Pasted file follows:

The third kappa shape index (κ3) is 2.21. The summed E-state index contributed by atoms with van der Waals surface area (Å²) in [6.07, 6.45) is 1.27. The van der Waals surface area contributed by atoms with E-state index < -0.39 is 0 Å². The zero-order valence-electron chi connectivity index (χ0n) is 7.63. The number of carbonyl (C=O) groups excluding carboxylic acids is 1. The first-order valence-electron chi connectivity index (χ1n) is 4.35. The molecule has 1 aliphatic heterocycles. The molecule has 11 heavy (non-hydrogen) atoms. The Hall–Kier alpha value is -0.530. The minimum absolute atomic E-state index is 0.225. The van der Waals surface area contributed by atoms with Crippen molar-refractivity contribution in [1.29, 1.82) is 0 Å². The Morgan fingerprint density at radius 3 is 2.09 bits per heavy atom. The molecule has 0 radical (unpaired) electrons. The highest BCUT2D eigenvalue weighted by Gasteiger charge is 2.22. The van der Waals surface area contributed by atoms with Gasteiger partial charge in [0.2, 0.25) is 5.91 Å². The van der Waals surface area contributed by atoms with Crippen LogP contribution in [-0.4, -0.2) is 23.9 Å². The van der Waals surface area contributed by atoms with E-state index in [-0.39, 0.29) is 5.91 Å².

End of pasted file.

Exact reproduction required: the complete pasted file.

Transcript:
The third kappa shape index (κ3) is 2.21. The summed E-state index contributed by atoms with van der Waals surface area (Å²) in [6.07, 6.45) is 1.27. The van der Waals surface area contributed by atoms with E-state index < -0.39 is 0 Å². The zero-order valence-electron chi connectivity index (χ0n) is 7.63. The number of carbonyl (C=O) groups excluding carboxylic acids is 1. The first-order valence-electron chi connectivity index (χ1n) is 4.35. The molecule has 1 aliphatic heterocycles. The molecule has 11 heavy (non-hydrogen) atoms. The Hall–Kier alpha value is -0.530. The minimum absolute atomic E-state index is 0.225. The van der Waals surface area contributed by atoms with Crippen molar-refractivity contribution in [1.29, 1.82) is 0 Å². The Morgan fingerprint density at radius 3 is 2.09 bits per heavy atom. The molecule has 0 radical (unpaired) electrons. The highest BCUT2D eigenvalue weighted by Gasteiger charge is 2.22. The van der Waals surface area contributed by atoms with Gasteiger partial charge in [0.2, 0.25) is 5.91 Å². The van der Waals surface area contributed by atoms with Crippen LogP contribution in [-0.4, -0.2) is 23.9 Å². The van der Waals surface area contributed by atoms with E-state index in [-0.39, 0.29) is 5.91 Å².